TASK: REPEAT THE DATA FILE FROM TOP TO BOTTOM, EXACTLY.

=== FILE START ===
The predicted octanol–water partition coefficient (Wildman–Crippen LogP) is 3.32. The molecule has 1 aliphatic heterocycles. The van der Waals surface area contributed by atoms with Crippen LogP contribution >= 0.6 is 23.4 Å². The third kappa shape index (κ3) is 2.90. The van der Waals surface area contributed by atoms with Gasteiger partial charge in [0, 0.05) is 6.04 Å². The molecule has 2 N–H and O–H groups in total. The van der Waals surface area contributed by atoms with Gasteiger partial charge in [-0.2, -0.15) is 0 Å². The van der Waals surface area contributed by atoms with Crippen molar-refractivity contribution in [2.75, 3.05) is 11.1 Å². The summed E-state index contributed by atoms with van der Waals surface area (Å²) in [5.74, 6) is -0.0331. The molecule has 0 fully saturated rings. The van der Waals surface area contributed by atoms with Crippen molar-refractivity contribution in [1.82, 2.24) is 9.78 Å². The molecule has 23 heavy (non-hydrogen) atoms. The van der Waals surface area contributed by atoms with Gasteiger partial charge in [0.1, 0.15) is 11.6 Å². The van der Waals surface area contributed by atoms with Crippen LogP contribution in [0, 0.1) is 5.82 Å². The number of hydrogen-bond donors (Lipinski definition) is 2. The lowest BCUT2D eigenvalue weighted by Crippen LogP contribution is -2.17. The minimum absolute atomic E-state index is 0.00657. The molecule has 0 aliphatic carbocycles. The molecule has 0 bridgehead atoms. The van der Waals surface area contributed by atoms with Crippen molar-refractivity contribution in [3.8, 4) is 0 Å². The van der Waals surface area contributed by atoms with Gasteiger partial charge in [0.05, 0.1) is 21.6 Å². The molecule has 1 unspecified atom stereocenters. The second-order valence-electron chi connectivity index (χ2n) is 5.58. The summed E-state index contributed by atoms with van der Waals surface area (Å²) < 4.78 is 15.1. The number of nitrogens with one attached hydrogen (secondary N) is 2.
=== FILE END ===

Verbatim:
The predicted octanol–water partition coefficient (Wildman–Crippen LogP) is 3.32. The molecule has 1 aliphatic heterocycles. The van der Waals surface area contributed by atoms with Crippen LogP contribution >= 0.6 is 23.4 Å². The third kappa shape index (κ3) is 2.90. The van der Waals surface area contributed by atoms with Gasteiger partial charge in [0, 0.05) is 6.04 Å². The molecule has 2 N–H and O–H groups in total. The van der Waals surface area contributed by atoms with Gasteiger partial charge in [-0.2, -0.15) is 0 Å². The van der Waals surface area contributed by atoms with Crippen molar-refractivity contribution in [2.75, 3.05) is 11.1 Å². The summed E-state index contributed by atoms with van der Waals surface area (Å²) in [5.74, 6) is -0.0331. The molecule has 0 fully saturated rings. The van der Waals surface area contributed by atoms with Crippen molar-refractivity contribution in [1.82, 2.24) is 9.78 Å². The molecule has 23 heavy (non-hydrogen) atoms. The van der Waals surface area contributed by atoms with Gasteiger partial charge in [0.1, 0.15) is 11.6 Å². The van der Waals surface area contributed by atoms with Crippen LogP contribution in [0, 0.1) is 5.82 Å². The number of hydrogen-bond donors (Lipinski definition) is 2. The lowest BCUT2D eigenvalue weighted by Crippen LogP contribution is -2.17. The minimum absolute atomic E-state index is 0.00657. The molecule has 0 aliphatic carbocycles. The molecule has 0 bridgehead atoms. The van der Waals surface area contributed by atoms with Crippen molar-refractivity contribution in [3.8, 4) is 0 Å². The van der Waals surface area contributed by atoms with Gasteiger partial charge in [0.05, 0.1) is 21.6 Å². The molecule has 1 unspecified atom stereocenters. The second-order valence-electron chi connectivity index (χ2n) is 5.58. The summed E-state index contributed by atoms with van der Waals surface area (Å²) < 4.78 is 15.1. The number of nitrogens with one attached hydrogen (secondary N) is 2.